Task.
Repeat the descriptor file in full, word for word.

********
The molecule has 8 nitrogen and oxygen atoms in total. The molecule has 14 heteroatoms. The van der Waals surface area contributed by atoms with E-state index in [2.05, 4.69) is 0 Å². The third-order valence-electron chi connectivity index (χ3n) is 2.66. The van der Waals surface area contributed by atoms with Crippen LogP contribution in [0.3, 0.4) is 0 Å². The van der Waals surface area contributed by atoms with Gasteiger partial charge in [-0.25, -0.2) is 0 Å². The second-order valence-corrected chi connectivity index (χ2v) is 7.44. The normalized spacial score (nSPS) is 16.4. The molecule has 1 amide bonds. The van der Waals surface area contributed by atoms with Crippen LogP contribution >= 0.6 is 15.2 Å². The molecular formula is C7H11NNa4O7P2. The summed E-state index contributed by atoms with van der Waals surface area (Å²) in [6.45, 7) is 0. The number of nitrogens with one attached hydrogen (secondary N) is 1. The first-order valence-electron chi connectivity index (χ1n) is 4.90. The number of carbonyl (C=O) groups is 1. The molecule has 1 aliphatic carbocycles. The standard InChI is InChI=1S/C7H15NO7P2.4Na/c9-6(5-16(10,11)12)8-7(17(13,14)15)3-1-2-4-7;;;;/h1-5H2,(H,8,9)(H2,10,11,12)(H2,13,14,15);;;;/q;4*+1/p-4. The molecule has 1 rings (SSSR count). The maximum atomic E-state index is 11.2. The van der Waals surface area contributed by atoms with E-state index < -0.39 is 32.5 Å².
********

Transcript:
The molecule has 8 nitrogen and oxygen atoms in total. The molecule has 14 heteroatoms. The van der Waals surface area contributed by atoms with E-state index in [2.05, 4.69) is 0 Å². The third-order valence-electron chi connectivity index (χ3n) is 2.66. The van der Waals surface area contributed by atoms with Crippen LogP contribution in [0.3, 0.4) is 0 Å². The van der Waals surface area contributed by atoms with Gasteiger partial charge in [-0.25, -0.2) is 0 Å². The second-order valence-corrected chi connectivity index (χ2v) is 7.44. The normalized spacial score (nSPS) is 16.4. The molecule has 1 amide bonds. The van der Waals surface area contributed by atoms with Crippen LogP contribution >= 0.6 is 15.2 Å². The molecular formula is C7H11NNa4O7P2. The summed E-state index contributed by atoms with van der Waals surface area (Å²) in [6.45, 7) is 0. The number of nitrogens with one attached hydrogen (secondary N) is 1. The first-order valence-electron chi connectivity index (χ1n) is 4.90. The number of carbonyl (C=O) groups is 1. The molecule has 1 aliphatic carbocycles. The standard InChI is InChI=1S/C7H15NO7P2.4Na/c9-6(5-16(10,11)12)8-7(17(13,14)15)3-1-2-4-7;;;;/h1-5H2,(H,8,9)(H2,10,11,12)(H2,13,14,15);;;;/q;4*+1/p-4. The molecule has 1 rings (SSSR count). The maximum atomic E-state index is 11.2. The van der Waals surface area contributed by atoms with E-state index < -0.39 is 32.5 Å².